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Tips on preparing food

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Opening jars

You may wish to add a little to the comments about opening jam jars. One maker of jams and marmalades, Duerr’s, has easy-open lids. There is a slip ring around the lid which when turned prises off the sealing lid. It is really easy to use. I have gradually collected a few of these lids and they are ideal for re-use when making jam and marmalade at home.
Patrick Fisher, via email

The most effective and pain-free way to open jars is a gadget called the One Touch jar opener by Culinare. It costs less than £20 and it is magic!
Judy Sealey, via email

Put the metal lid of the jar in about ¾ full max of hot (not boiling) water for a couple of minutes in any convenient bowl, this expands the metal a bit but not the glass, making it easy to open.
R Rowland, Walton-on-Thames, Surrey

I found out how to open jars by trial and error as I am unable to grip the jar with my left hand which is required with most gadgets. Wrap a thick towel around the jar, push it against the wall or something solid and then tap all round the lid with a small hammer or kitchen scissors. You will then find the lid comes off easily. 
Dorothy Odds, Chatham, Kent

Wear a rubber glove (washing up type) to open a jar. I find it does help.
Mary Hamilton, Sutton Coldfield, West Midlands

I have had rheumatoid arthritis for 38 years and have never, until now, found a satisfactory jar opener. I have recently been given the battery-operated Culinaire One Touch jar opener, which is wonderful. The company’s details are:

DKB Household Ltd
Bridge House, Eelmore Road
Hants, GU14 7UE
Janet Oliver, South Brent, Devon

My late wife had very bad osteoarthritis so I am used to the question of gadgets. In any case, even if one is still fit, why let things be more difficult that they need to be? So I use the opportunity to mention gadgets for another of her challenges – opening jars. There is always the well-tried method of running hot water (boiling if necessary) over the lid for some time. This heats the air in the jar, increasing the pressure. I also have a gadget resembling a monkey wrench but with much longer rows of teeth and a much wider and adjustable jaw. Above all, remember to turn or resist in the right direction (lid anticlockwise, jar clockwise). 
Mr C Aub-Robinson, Thurso, Caithness 

I was horrified to read the suggestion that someone should pour possibly boiling water over a jar to open it, and felt it very dangerous. A much better way is to pour some very hot or boiling water into a plastic basin and stand the jar upside down in it for a short time. Much safer, and just as effective.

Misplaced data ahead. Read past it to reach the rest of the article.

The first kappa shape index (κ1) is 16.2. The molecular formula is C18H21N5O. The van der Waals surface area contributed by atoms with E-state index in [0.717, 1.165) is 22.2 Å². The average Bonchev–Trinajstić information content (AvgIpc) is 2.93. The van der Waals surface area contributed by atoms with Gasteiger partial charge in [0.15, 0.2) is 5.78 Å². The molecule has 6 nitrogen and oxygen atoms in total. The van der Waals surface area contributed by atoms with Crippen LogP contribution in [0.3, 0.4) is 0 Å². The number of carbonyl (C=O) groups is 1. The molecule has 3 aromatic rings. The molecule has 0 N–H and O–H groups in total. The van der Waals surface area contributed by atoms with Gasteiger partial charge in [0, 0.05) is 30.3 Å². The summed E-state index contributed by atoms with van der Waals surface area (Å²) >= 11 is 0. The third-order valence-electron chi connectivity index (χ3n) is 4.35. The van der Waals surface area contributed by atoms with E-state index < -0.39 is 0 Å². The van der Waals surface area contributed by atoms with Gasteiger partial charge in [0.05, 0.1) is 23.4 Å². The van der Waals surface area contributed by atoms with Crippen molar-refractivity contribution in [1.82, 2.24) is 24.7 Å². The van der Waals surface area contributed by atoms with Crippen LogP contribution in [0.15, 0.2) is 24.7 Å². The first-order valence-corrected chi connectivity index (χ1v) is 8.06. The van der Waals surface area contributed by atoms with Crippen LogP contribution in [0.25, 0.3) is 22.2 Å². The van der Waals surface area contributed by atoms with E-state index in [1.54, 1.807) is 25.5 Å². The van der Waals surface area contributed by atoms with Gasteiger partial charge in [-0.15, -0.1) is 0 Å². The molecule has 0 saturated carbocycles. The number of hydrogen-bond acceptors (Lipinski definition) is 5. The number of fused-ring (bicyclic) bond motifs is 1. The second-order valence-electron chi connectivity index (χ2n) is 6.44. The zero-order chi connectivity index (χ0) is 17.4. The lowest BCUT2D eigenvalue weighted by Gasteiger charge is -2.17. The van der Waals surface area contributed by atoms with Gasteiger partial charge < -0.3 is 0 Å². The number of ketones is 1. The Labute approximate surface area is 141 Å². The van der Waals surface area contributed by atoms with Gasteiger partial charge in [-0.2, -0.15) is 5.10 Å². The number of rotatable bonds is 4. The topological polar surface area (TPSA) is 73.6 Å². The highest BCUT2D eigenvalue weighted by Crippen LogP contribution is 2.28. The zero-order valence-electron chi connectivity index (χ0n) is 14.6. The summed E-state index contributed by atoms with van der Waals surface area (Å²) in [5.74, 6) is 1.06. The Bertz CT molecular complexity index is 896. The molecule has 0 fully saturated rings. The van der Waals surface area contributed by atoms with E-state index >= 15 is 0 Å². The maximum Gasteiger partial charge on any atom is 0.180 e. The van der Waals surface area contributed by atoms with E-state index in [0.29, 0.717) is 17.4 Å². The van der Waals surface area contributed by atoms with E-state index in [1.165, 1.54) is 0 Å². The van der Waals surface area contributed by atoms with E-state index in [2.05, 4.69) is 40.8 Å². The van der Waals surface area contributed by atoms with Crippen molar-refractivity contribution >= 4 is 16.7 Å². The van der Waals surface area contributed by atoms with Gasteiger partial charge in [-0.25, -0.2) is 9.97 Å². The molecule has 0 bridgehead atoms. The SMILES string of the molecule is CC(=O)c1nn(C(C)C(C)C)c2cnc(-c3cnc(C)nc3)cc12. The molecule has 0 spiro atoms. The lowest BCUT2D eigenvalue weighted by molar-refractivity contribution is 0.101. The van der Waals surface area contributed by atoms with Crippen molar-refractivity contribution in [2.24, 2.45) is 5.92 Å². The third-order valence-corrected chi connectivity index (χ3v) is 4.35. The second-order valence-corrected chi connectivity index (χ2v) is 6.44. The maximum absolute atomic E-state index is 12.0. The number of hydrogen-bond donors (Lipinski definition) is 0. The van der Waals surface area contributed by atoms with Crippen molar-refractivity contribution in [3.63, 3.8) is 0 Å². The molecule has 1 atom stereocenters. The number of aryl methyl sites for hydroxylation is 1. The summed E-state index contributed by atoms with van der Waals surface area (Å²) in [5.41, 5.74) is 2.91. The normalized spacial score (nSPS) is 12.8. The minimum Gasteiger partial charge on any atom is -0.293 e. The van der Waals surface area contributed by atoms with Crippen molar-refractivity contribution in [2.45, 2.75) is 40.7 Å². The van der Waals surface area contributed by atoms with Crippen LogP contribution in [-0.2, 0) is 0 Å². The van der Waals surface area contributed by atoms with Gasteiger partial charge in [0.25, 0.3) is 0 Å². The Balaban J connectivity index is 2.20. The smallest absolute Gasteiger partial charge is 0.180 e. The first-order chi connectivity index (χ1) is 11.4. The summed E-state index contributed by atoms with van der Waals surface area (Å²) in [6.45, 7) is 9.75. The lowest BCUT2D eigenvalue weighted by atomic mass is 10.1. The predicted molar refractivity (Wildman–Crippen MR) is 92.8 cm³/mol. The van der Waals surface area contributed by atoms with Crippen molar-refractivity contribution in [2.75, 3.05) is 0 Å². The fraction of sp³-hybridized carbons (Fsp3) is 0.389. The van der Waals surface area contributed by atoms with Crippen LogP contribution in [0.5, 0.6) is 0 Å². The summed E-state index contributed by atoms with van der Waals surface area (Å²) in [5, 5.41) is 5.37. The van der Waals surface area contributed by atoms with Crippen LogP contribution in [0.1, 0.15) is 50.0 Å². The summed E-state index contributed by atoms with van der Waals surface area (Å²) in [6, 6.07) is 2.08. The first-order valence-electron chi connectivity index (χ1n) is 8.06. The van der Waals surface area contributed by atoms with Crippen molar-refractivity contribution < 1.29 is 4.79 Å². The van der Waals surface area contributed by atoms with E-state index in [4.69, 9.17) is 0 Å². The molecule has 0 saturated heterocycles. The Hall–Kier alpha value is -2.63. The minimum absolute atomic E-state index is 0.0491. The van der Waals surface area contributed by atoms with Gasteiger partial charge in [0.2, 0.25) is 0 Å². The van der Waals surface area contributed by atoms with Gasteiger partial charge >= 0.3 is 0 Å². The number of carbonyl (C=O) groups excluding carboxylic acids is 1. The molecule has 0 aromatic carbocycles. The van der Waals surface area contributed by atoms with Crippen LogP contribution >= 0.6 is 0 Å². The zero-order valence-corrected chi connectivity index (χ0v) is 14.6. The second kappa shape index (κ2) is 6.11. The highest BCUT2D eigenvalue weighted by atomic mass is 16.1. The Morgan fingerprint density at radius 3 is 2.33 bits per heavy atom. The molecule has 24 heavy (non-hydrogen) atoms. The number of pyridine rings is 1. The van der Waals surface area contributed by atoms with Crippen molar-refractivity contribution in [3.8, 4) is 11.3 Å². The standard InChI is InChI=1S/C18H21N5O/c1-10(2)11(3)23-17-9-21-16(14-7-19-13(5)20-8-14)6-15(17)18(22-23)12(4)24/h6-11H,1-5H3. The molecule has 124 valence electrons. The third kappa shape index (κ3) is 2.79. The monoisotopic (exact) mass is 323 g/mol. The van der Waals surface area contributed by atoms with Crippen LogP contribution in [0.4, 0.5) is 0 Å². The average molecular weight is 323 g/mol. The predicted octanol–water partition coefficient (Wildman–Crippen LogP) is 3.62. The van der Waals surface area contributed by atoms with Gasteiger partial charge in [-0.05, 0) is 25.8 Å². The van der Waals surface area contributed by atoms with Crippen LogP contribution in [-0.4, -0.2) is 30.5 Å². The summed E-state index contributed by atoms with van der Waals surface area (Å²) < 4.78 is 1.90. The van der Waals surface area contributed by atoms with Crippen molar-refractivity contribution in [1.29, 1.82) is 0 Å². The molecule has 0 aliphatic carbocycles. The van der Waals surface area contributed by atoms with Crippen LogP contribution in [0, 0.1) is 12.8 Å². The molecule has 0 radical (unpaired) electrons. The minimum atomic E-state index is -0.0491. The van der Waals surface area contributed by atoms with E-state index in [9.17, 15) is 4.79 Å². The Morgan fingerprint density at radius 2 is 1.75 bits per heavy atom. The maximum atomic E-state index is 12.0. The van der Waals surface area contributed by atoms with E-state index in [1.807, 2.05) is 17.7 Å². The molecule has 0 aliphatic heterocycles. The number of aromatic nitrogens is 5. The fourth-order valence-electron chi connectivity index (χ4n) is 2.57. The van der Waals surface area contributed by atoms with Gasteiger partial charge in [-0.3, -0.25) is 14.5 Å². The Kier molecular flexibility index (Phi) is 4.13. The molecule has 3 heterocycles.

Freda Richardson, via email

No need to pour boiling water over a jar to open it – just hold the lid part of the jar under the hot tap for a moment or two, or, with the back of a stainless steel knife, tap the sides of the lid sharply two or three times – vertically – on the sides. This releases the pressure and the lid turns quite easily. If you put chunky rubber bands on the lid and the jar this gives a better grip – you can also do this with bottle tops and plastic bottles. I also have kitchen scissors which have semi-circular ridged ‘grippers’ as part of the handles. These are excellent for opening plastic or other bottle tops – again rubber bands help the grip.
Jenny Slee, Chorlton-cum-Hardy, Manchester

My life was transformed when I bought a Jar Key from Amazon (Lakeland and John Lewis have them too). They only cost £2 or £3 and look a bit like a plastic bottle opener but are brilliant at opening jam jars, pickled cucumber jars, mayonnaise jars etc., and only need minimal pressure to break the vacuum on the lid. I have sent them to friends and family who have painful hands and they think they are wonderful too! I had a Culinare One Touch jar opener and hated it as it tended to make lids fly off the jar and did not fit every is now in the bin.
Carolyn Jones, Chorlton-cum-Hardy, Manchester

Opening cans

I struggle to open cans with ring pulls and have tried a number of different devices with no avail. I recently obtained a whale-shaped opener that seems to do the job. You need to lift the ring pull slightly away from the tin, which I find easy enough to do with a knife, and then slot the ring into the whale’s mouth and use the tummy as a lever. Unfortunately I can’t remember where I got it from, so this is a bit of a plea for information as I want to buy another as a back-up!
Dr Sally Brush, Cerrigydrudion, Corwen, North Wales

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